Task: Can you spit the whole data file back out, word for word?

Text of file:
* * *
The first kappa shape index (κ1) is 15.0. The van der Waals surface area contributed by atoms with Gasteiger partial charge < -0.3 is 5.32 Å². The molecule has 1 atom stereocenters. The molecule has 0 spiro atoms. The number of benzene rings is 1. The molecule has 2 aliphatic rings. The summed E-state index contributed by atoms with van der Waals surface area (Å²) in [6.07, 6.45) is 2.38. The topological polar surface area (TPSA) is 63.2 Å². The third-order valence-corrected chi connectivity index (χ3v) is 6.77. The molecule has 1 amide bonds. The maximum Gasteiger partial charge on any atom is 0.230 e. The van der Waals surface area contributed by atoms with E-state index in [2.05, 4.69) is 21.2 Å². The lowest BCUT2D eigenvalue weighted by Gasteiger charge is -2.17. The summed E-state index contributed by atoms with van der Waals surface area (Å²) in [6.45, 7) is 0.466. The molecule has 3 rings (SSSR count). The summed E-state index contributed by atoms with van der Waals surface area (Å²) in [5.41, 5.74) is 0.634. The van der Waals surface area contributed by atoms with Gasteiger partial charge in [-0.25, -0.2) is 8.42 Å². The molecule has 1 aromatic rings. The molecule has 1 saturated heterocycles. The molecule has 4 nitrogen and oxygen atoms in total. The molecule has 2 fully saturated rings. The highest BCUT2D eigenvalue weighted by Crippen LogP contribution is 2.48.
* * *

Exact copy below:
The first kappa shape index (κ1) is 15.0. The van der Waals surface area contributed by atoms with Gasteiger partial charge < -0.3 is 5.32 Å². The molecule has 1 atom stereocenters. The molecule has 0 spiro atoms. The number of benzene rings is 1. The molecule has 2 aliphatic rings. The summed E-state index contributed by atoms with van der Waals surface area (Å²) in [6.07, 6.45) is 2.38. The topological polar surface area (TPSA) is 63.2 Å². The third-order valence-corrected chi connectivity index (χ3v) is 6.77. The molecule has 1 amide bonds. The maximum Gasteiger partial charge on any atom is 0.230 e. The van der Waals surface area contributed by atoms with E-state index in [2.05, 4.69) is 21.2 Å². The lowest BCUT2D eigenvalue weighted by Gasteiger charge is -2.17. The summed E-state index contributed by atoms with van der Waals surface area (Å²) in [6.45, 7) is 0.466. The molecule has 3 rings (SSSR count). The summed E-state index contributed by atoms with van der Waals surface area (Å²) in [5.41, 5.74) is 0.634. The van der Waals surface area contributed by atoms with Gasteiger partial charge in [-0.25, -0.2) is 8.42 Å². The molecule has 1 aromatic rings. The molecule has 1 saturated heterocycles. The molecule has 4 nitrogen and oxygen atoms in total. The molecule has 2 fully saturated rings. The highest BCUT2D eigenvalue weighted by Crippen LogP contribution is 2.48.